Heritage towns can do so much more than just polish up vintage architecture and burnish the museum exhibits. The challenge is to turn significant history into a living part of today. Congratulations Split!
With a group like Dalmatian Klapa, the traditional music of the region comes alive and creates a really solid link between today and history.
Singing outdoors in what seems to be a perfectly designed open dome that suits their voices, the Group add energy and humour to their very professional voices. The tenor, of course, is the lead but the wonderful support of the other 3 singers gives him a perfect base to present exciting music.
The presentation is free although you're welcome to buy one of their CDs. For Japanese, Korean and especially Chinese tour groups who may not have heard this style of music before, it can be a revelation. It is the only time we have ever heard silence from an Asian tour group. One Filipina said it was like music from heaven but it's not the staid, old Gregorian music. It's the energetic summary of village experience and it is the definition of toe tapping and smiling engagement.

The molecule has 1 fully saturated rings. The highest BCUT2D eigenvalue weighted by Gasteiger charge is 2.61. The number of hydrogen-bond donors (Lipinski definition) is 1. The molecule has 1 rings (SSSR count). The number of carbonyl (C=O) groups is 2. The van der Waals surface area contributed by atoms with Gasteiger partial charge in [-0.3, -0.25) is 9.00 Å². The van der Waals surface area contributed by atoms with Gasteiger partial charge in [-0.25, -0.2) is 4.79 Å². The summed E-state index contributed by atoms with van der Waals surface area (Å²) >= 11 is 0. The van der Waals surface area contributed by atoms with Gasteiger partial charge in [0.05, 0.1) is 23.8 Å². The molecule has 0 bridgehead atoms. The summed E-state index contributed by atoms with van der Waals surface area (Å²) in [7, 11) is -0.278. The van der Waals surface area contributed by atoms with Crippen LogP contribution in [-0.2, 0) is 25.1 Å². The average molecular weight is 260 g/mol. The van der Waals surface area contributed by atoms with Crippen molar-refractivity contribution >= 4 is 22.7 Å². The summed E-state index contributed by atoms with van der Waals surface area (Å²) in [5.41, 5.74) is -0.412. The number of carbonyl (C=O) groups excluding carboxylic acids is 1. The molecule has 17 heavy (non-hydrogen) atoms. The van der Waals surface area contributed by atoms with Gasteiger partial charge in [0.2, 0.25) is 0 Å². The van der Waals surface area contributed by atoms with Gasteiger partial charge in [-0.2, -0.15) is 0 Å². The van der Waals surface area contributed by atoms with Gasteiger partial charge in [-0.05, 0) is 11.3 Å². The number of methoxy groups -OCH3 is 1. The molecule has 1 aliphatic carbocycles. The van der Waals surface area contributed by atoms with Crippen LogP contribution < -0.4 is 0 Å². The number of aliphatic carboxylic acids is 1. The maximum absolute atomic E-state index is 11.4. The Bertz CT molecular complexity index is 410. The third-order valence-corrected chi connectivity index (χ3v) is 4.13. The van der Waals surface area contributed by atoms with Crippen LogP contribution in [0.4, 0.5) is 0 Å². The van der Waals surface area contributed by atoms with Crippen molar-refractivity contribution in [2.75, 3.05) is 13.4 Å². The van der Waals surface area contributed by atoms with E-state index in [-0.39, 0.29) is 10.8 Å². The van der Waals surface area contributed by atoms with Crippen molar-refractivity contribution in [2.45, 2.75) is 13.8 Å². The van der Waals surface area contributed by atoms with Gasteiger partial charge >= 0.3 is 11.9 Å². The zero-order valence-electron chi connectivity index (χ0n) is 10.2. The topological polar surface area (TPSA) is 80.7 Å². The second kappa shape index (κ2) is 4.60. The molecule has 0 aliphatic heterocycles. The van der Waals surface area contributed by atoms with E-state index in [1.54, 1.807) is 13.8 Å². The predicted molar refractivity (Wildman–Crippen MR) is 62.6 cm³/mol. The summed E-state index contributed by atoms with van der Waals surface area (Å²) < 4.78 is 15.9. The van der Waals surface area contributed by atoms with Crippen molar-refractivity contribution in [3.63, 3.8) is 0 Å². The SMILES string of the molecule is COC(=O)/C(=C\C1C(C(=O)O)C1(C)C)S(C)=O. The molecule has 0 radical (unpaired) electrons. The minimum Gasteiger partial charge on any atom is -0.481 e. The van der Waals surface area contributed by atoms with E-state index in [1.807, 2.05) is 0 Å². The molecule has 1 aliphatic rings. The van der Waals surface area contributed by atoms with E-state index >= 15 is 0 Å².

The songs aren't long so the tour guides don't stare at their watches but if you want to lean against a brick wall at the back of the Dome, you can listen to a variety of music and really feel the energy and happiness of the singers.
If they catch you humming ro bom-bom-booming, you're co-opted into the quartet and invited to burble along in the deep background.
What are the experiences that you remember after seeing your umpteenth Roman ruin or another small museum? What you remember is what engaged you and involved you and lets you become part of the history as a participant and not just a spectator.
The Dalmatian Klapa group and others like it in other cities are doing this and changing tourism from a passive following of the flag bearing guide to a much more active appreciation of the environment of history.